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Biden rejects Cheney’s Afghan criticisms
Question of the Day
PRAGUE | Vice President Joseph R. Biden Jr. dismissed recent attacks by predecessor Dick Cheney over President Obama's handling of the war in Afghanistan with a "who cares," calling Mr. Cheney "absolutely wrong" to assert that the new administration was "dithering" in setting a fresh course for the conflict.
"I think that is absolutely wrong," the vice president said of Mr. Cheney's criticism. "I think what the administration is doing is exactly what we said it would do, and what I think it warrants doing. And that is making an informed judgment based upon circumstances that have changed ... to come up with a sustainable policy that has more than one dimension."
Mr. Biden's sharp comments came during a wide-ranging 30-minute interview with The Washington Times and two other news outlets Friday in the U.S. ambassador's residence here.
The vice president offered his most extensive comments to date about the White House's internal deliberations over the Afghan conflict, saying that "to fail to sit back and reassess where we are, I think, would be absolutely imprudent."
More than once, the voluble vice president, who has been derided as gaffe-prone, leaned back in his plush armchair to ponder or reconsider the remarks he was making. In one striking moment of self-censorship, he looked piqued but bit his tongue when questioned about Mr. Cheney's recent suggestion that the George W. Bush administration had already left behind its own thorough assessment of the Afghanistan war.
"Well, look, I don't," Mr. Biden said. "Who cares what," he began again, sounding annoyed. He paused again, looking as though he wanted to stuff the words back in his mouth.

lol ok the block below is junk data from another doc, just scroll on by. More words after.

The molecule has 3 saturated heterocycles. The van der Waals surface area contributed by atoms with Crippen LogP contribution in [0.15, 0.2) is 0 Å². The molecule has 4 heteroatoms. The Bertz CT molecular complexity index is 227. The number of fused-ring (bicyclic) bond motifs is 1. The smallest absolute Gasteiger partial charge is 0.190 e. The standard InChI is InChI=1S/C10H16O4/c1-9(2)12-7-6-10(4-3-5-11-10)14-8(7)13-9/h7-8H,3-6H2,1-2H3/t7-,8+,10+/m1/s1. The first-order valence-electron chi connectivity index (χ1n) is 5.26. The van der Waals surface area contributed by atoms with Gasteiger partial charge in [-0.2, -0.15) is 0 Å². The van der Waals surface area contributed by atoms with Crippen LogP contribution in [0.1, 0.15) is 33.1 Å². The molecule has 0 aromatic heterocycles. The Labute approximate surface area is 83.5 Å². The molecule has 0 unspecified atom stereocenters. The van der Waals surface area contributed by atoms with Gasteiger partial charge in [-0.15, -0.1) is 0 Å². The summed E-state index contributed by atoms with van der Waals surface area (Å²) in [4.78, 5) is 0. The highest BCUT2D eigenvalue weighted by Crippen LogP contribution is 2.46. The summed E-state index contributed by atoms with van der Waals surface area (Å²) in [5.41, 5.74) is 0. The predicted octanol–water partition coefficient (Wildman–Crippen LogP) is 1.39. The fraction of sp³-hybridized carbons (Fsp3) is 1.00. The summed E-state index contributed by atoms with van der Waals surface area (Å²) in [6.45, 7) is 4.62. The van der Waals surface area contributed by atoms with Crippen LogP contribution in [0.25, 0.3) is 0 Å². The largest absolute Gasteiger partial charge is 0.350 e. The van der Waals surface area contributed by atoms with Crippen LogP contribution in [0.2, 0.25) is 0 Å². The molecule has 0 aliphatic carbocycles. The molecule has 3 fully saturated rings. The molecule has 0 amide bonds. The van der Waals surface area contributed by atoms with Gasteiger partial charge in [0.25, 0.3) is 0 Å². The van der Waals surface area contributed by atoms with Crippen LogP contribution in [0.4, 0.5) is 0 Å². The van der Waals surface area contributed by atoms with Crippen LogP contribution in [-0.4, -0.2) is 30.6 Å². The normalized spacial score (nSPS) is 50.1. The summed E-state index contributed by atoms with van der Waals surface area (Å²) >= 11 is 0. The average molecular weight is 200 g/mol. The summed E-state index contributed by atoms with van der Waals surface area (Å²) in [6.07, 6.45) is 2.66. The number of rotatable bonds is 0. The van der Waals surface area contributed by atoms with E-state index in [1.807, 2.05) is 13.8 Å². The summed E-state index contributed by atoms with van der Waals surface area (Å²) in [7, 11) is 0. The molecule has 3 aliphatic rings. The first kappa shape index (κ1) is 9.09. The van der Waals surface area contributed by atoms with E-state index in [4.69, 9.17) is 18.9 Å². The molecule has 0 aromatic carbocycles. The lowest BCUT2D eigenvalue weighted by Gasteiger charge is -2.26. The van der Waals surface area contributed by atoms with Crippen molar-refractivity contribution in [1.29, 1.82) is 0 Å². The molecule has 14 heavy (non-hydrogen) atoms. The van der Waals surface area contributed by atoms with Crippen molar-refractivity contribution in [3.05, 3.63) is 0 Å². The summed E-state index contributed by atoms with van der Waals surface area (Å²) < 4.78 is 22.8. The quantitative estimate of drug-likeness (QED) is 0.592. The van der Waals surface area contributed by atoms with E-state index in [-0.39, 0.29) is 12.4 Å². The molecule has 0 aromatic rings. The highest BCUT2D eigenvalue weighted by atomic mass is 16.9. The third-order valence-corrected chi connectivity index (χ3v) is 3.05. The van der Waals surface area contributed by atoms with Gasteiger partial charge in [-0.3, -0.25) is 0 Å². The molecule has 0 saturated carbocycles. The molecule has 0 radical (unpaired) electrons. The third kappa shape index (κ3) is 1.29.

Glancing at his communications director with a smile, Mr. Biden said with a shake of his head, "Yeah, yeah, I know. I can see the headline now. I'm getting better, guys. I'm getting a little bit better, you know what I mean?"
The interview came in the final hours of a week-long trip to Poland, Romania and the Czech Republic, where the vice president was dispatched to defuse a diplomatic uproar over the Obama administration's abrupt announcement that it was scrapping a major Bush-era missile defense plan based in the region. Mr. Biden acknowledged the policy change should have been handled better, but said that his mission was a clear success.
"Look, there's always a better way to be able to communicate change than whatever way you used," he said. "But that's the reason for the trip. I think I set out on behalf of the president to convey to three Central European allies that we're committed. We've ended the trip, we've ended the meetings, and I'm absolutely convinced that the leaders of the opposition as well as the governments of all three countries have no doubt about the [U.S.] commitment."
By the time the vice president boarded his plane to head home, he had secured support from both Poland and the Czech Republic for the Obama administration's revised missile defense approach, and had received a request from Romania to join the program in some fashion. The details of how each country would contribute to the effort remain to be ironed out.
Mr. Biden said high-level U.S. defense officials would fly to Prague next month to work on those details with their counterparts.
Much of the concern raised by the shift in missile defense plans stemmed from the impression that the Obama administration was taking a more conciliatory approach to Russia, which sharply opposed the Bush missile defense plan, at a time when its Eastern European neighbors continued to view Russia as a looming threat.